Sunday, 4 October 2015

The Feature Detection Algorithms Available

Algorithms Available

The details of which descriptor to be used is a tradeoff between computation time and data set – it's a decision between:

The Lowe SIFT (Scale-Invariant Feature Transform) Algorithm. This is non-free (patented in the US) which may restrict the application, but a good general purposes algorithm and one for which GPU accelerated implementations are available.

The SIFT algorithm supports a number of “standard” SIFT parameters (original vs upscale, Max octaves count, Scales per octave, Max ratio of Hessian eigenvalues and Min contrast) defined in the SiftParams structure.

The SIFT_Image_describer class supports also three presets: Normal, High and Ultra which tune the minimum contrast value as well as introducing upscaling at the Ultra value.

(or A-KAZE, if you prefer), “a novel 2D feature detection and description method that operates completely in a nonlinear scale space”. This uses the AKAZEConfig config structure.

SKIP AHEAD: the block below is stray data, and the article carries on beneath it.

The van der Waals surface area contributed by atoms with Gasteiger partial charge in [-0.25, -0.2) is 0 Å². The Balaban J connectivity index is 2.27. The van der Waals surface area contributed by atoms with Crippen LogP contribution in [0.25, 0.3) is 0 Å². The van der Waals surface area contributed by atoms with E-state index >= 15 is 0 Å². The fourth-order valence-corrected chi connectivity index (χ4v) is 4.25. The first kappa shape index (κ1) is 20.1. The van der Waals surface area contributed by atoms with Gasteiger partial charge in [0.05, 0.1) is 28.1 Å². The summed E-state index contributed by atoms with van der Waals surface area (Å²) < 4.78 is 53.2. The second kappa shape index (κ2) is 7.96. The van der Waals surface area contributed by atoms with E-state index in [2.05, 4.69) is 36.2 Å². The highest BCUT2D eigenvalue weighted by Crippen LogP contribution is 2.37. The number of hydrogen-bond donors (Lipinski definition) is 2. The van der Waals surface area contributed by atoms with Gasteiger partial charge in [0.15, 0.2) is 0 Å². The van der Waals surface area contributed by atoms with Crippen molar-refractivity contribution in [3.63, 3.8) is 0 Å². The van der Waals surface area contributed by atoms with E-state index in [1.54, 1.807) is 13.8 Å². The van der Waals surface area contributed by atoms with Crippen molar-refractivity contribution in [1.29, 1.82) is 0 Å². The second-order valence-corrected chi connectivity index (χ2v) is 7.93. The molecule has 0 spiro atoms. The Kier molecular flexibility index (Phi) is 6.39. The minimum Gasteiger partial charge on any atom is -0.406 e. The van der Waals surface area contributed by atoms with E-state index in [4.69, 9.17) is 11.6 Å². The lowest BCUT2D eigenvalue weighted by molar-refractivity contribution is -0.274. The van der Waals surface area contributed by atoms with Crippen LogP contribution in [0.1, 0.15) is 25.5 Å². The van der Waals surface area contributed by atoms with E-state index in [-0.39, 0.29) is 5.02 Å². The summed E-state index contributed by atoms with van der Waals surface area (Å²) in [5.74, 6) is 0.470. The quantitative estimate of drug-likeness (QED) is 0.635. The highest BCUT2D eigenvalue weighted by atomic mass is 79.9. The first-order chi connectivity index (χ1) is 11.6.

Here we can choose one of three variants
  • MSURF (the default “Modified Speeded Up Robust Features”)
  • LIOP (“Local Intensity Order Pattern”)
  • MLDB (“Modified-Local Difference Binary”)

There are also three preset thresholds (Normal, High & Ultra) which tune the parameters used by the feature recognition algorithm.

There's also AKAZE OCV: This is the OpenCV supplied AKAZE.

The variants are described in the KAZE paper:

And the AKAZE paper has comparisons for AKAZE, SIFT and several other feature extraction methods.

And LIOP is explained in more detail here

The gory details

You don't need to know any of this, if you're simply using the stock methods, but...

Each region is a set of 2D features (the PointFeature class) describing a position, scale and orientation, and stored in the “.feat” file. A descriptor is essentially a container of raw data values (the Descriptor class) which corresponds to the description of a single feature. Since the descriptors are dependent on the feature algorithm used they're treated as opaque chunks of data at this point So the descriptor is constructed with a “type, count” template.

For an example of the mapping see the example file main_ComputeFeatures_OpenCV.cpp, which will demonstrate this working with off the shelf descriptors from OpenCV. In this case we see the detectAndCompute() method of the AKAZE extractor, which produces a vector of Keypoints and Descriptor output array. The keypoints are pushed to the feature list, and each Descriptor is serialised as raw data and pushed onto the Descriptors list.